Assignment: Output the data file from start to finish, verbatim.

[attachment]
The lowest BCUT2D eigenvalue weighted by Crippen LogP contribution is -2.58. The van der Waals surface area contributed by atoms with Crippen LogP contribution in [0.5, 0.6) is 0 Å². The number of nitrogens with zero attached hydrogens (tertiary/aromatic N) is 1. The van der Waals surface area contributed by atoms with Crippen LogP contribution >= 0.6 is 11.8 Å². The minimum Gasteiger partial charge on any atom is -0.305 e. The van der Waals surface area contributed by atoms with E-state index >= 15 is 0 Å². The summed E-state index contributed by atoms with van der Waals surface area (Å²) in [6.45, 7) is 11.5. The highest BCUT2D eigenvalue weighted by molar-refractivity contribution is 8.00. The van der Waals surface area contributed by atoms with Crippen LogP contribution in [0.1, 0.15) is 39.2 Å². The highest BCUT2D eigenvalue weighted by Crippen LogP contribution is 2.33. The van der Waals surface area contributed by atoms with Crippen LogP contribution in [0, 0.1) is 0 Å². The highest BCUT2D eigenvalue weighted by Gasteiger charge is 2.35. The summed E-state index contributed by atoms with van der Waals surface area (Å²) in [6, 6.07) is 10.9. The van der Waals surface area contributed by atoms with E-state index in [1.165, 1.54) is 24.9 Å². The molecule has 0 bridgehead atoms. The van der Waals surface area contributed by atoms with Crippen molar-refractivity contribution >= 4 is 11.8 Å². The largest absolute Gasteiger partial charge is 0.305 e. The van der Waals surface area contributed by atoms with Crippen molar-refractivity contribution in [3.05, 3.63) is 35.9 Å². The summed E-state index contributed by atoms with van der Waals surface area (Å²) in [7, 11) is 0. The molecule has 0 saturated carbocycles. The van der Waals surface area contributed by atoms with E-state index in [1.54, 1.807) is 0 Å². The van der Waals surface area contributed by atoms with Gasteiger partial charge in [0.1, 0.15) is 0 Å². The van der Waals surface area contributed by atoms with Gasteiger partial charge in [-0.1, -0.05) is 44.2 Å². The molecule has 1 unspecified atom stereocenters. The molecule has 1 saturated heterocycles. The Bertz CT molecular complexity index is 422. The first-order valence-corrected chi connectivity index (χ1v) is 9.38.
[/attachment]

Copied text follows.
The lowest BCUT2D eigenvalue weighted by Crippen LogP contribution is -2.58. The van der Waals surface area contributed by atoms with Crippen LogP contribution in [0.5, 0.6) is 0 Å². The number of nitrogens with zero attached hydrogens (tertiary/aromatic N) is 1. The van der Waals surface area contributed by atoms with Crippen LogP contribution >= 0.6 is 11.8 Å². The minimum Gasteiger partial charge on any atom is -0.305 e. The van der Waals surface area contributed by atoms with E-state index >= 15 is 0 Å². The summed E-state index contributed by atoms with van der Waals surface area (Å²) in [6.45, 7) is 11.5. The highest BCUT2D eigenvalue weighted by molar-refractivity contribution is 8.00. The van der Waals surface area contributed by atoms with Crippen LogP contribution in [0.1, 0.15) is 39.2 Å². The highest BCUT2D eigenvalue weighted by Crippen LogP contribution is 2.33. The van der Waals surface area contributed by atoms with Crippen LogP contribution in [0, 0.1) is 0 Å². The highest BCUT2D eigenvalue weighted by Gasteiger charge is 2.35. The summed E-state index contributed by atoms with van der Waals surface area (Å²) in [6, 6.07) is 10.9. The van der Waals surface area contributed by atoms with E-state index in [1.165, 1.54) is 24.9 Å². The molecule has 0 bridgehead atoms. The van der Waals surface area contributed by atoms with Crippen molar-refractivity contribution >= 4 is 11.8 Å². The largest absolute Gasteiger partial charge is 0.305 e. The van der Waals surface area contributed by atoms with Crippen molar-refractivity contribution in [3.05, 3.63) is 35.9 Å². The summed E-state index contributed by atoms with van der Waals surface area (Å²) in [7, 11) is 0. The molecule has 0 saturated carbocycles. The van der Waals surface area contributed by atoms with E-state index in [1.54, 1.807) is 0 Å². The van der Waals surface area contributed by atoms with Gasteiger partial charge in [0.1, 0.15) is 0 Å². The van der Waals surface area contributed by atoms with Gasteiger partial charge in [-0.1, -0.05) is 44.2 Å². The molecule has 1 unspecified atom stereocenters. The molecule has 1 saturated heterocycles. The Bertz CT molecular complexity index is 422. The first-order valence-corrected chi connectivity index (χ1v) is 9.38.